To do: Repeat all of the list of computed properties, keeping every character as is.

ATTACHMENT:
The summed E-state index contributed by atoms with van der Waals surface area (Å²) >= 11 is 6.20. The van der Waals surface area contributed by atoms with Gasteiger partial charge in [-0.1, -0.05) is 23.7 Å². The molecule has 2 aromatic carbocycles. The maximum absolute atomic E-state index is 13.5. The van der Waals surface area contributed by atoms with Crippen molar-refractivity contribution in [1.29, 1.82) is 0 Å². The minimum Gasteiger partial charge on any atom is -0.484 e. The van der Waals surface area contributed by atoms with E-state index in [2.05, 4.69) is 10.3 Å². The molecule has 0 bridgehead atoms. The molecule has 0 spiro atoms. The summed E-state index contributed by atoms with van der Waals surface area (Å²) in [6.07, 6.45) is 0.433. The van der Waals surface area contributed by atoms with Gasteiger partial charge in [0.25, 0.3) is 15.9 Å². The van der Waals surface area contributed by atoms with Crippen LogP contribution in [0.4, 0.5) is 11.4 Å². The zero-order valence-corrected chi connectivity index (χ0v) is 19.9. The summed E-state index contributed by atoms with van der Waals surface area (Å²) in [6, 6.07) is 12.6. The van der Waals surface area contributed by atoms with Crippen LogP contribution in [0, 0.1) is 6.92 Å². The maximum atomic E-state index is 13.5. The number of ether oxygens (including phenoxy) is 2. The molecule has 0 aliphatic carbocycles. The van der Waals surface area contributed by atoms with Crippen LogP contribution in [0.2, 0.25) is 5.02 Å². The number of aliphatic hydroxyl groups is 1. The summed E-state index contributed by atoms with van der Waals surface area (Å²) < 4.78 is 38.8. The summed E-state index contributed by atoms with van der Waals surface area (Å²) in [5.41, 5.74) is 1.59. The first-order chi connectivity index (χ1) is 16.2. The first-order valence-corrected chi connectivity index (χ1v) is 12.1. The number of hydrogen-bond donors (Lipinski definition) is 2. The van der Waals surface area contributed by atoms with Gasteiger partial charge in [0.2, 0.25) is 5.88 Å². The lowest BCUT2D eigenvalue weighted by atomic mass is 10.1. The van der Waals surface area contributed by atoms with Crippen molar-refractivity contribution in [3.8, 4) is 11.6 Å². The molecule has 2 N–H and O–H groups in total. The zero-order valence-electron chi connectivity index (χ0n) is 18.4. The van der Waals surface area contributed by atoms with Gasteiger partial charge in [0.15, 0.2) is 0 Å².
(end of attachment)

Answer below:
The summed E-state index contributed by atoms with van der Waals surface area (Å²) >= 11 is 6.20. The van der Waals surface area contributed by atoms with Gasteiger partial charge in [-0.1, -0.05) is 23.7 Å². The molecule has 2 aromatic carbocycles. The maximum absolute atomic E-state index is 13.5. The van der Waals surface area contributed by atoms with Crippen molar-refractivity contribution in [1.29, 1.82) is 0 Å². The minimum Gasteiger partial charge on any atom is -0.484 e. The van der Waals surface area contributed by atoms with E-state index in [2.05, 4.69) is 10.3 Å². The molecule has 0 bridgehead atoms. The molecule has 0 spiro atoms. The summed E-state index contributed by atoms with van der Waals surface area (Å²) in [6.07, 6.45) is 0.433. The van der Waals surface area contributed by atoms with Gasteiger partial charge in [0.25, 0.3) is 15.9 Å². The van der Waals surface area contributed by atoms with Crippen LogP contribution in [0.4, 0.5) is 11.4 Å². The zero-order valence-corrected chi connectivity index (χ0v) is 19.9. The summed E-state index contributed by atoms with van der Waals surface area (Å²) in [6, 6.07) is 12.6. The van der Waals surface area contributed by atoms with Crippen LogP contribution in [0, 0.1) is 6.92 Å². The maximum atomic E-state index is 13.5. The number of ether oxygens (including phenoxy) is 2. The molecule has 0 aliphatic carbocycles. The van der Waals surface area contributed by atoms with Crippen LogP contribution in [0.2, 0.25) is 5.02 Å². The number of aliphatic hydroxyl groups is 1. The summed E-state index contributed by atoms with van der Waals surface area (Å²) < 4.78 is 38.8. The summed E-state index contributed by atoms with van der Waals surface area (Å²) in [5.41, 5.74) is 1.59. The first-order chi connectivity index (χ1) is 16.2. The first-order valence-corrected chi connectivity index (χ1v) is 12.1. The number of hydrogen-bond donors (Lipinski definition) is 2. The van der Waals surface area contributed by atoms with Gasteiger partial charge in [0.2, 0.25) is 5.88 Å². The lowest BCUT2D eigenvalue weighted by atomic mass is 10.1. The van der Waals surface area contributed by atoms with Crippen molar-refractivity contribution in [3.8, 4) is 11.6 Å². The molecule has 2 N–H and O–H groups in total. The zero-order valence-electron chi connectivity index (χ0n) is 18.4. The van der Waals surface area contributed by atoms with Gasteiger partial charge in [0.15, 0.2) is 0 Å².